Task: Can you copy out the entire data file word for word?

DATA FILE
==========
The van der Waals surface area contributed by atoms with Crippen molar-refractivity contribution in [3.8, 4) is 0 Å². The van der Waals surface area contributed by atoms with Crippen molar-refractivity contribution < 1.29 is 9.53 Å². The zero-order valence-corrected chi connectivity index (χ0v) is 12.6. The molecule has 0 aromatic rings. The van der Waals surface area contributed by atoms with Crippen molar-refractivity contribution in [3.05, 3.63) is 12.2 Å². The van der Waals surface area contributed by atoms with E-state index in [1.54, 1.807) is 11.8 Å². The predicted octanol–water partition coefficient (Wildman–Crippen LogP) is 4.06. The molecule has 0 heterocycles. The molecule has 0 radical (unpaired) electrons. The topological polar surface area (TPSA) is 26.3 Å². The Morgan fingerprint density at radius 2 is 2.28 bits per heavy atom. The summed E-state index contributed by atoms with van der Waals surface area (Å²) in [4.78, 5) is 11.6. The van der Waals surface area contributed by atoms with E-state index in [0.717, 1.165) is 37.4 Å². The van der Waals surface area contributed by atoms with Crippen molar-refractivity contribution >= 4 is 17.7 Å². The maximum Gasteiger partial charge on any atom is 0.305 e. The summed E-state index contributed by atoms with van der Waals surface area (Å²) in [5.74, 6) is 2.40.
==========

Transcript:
The van der Waals surface area contributed by atoms with Crippen molar-refractivity contribution in [3.8, 4) is 0 Å². The van der Waals surface area contributed by atoms with Crippen molar-refractivity contribution < 1.29 is 9.53 Å². The zero-order valence-corrected chi connectivity index (χ0v) is 12.6. The molecule has 0 aromatic rings. The van der Waals surface area contributed by atoms with Crippen molar-refractivity contribution in [3.05, 3.63) is 12.2 Å². The van der Waals surface area contributed by atoms with E-state index in [1.54, 1.807) is 11.8 Å². The predicted octanol–water partition coefficient (Wildman–Crippen LogP) is 4.06. The molecule has 0 heterocycles. The molecule has 0 radical (unpaired) electrons. The topological polar surface area (TPSA) is 26.3 Å². The Morgan fingerprint density at radius 2 is 2.28 bits per heavy atom. The summed E-state index contributed by atoms with van der Waals surface area (Å²) in [4.78, 5) is 11.6. The van der Waals surface area contributed by atoms with E-state index in [0.717, 1.165) is 37.4 Å². The van der Waals surface area contributed by atoms with Crippen molar-refractivity contribution >= 4 is 17.7 Å². The maximum Gasteiger partial charge on any atom is 0.305 e. The summed E-state index contributed by atoms with van der Waals surface area (Å²) in [5.74, 6) is 2.40.